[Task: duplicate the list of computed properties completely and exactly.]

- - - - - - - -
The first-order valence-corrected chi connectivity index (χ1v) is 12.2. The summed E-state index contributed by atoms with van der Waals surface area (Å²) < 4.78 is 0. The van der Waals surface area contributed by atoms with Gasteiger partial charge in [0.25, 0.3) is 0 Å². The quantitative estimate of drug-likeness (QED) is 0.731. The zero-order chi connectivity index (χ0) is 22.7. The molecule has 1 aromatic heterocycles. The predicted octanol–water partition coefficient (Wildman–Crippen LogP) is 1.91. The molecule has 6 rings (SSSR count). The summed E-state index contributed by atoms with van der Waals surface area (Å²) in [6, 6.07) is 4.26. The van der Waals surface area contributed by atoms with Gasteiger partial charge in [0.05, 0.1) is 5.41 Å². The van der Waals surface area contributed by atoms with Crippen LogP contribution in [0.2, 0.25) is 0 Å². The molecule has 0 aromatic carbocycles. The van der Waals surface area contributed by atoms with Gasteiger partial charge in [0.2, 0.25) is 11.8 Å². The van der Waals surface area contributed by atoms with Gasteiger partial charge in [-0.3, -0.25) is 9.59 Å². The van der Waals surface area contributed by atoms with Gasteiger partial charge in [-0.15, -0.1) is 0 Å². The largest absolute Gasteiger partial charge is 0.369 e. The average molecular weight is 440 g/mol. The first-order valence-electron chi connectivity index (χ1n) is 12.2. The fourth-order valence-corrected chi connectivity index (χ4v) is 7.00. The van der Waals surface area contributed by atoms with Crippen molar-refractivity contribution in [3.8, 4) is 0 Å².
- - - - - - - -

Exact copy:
The first-order valence-corrected chi connectivity index (χ1v) is 12.2. The summed E-state index contributed by atoms with van der Waals surface area (Å²) < 4.78 is 0. The van der Waals surface area contributed by atoms with Gasteiger partial charge in [0.25, 0.3) is 0 Å². The quantitative estimate of drug-likeness (QED) is 0.731. The zero-order chi connectivity index (χ0) is 22.7. The molecule has 1 aromatic heterocycles. The predicted octanol–water partition coefficient (Wildman–Crippen LogP) is 1.91. The molecule has 6 rings (SSSR count). The summed E-state index contributed by atoms with van der Waals surface area (Å²) in [6, 6.07) is 4.26. The van der Waals surface area contributed by atoms with Gasteiger partial charge in [0.05, 0.1) is 5.41 Å². The van der Waals surface area contributed by atoms with Crippen LogP contribution in [0.2, 0.25) is 0 Å². The molecule has 0 aromatic carbocycles. The van der Waals surface area contributed by atoms with Gasteiger partial charge in [0.2, 0.25) is 11.8 Å². The van der Waals surface area contributed by atoms with Gasteiger partial charge in [-0.3, -0.25) is 9.59 Å². The van der Waals surface area contributed by atoms with Gasteiger partial charge in [-0.15, -0.1) is 0 Å². The largest absolute Gasteiger partial charge is 0.369 e. The average molecular weight is 440 g/mol. The first-order valence-electron chi connectivity index (χ1n) is 12.2. The fourth-order valence-corrected chi connectivity index (χ4v) is 7.00. The van der Waals surface area contributed by atoms with Crippen molar-refractivity contribution in [3.8, 4) is 0 Å².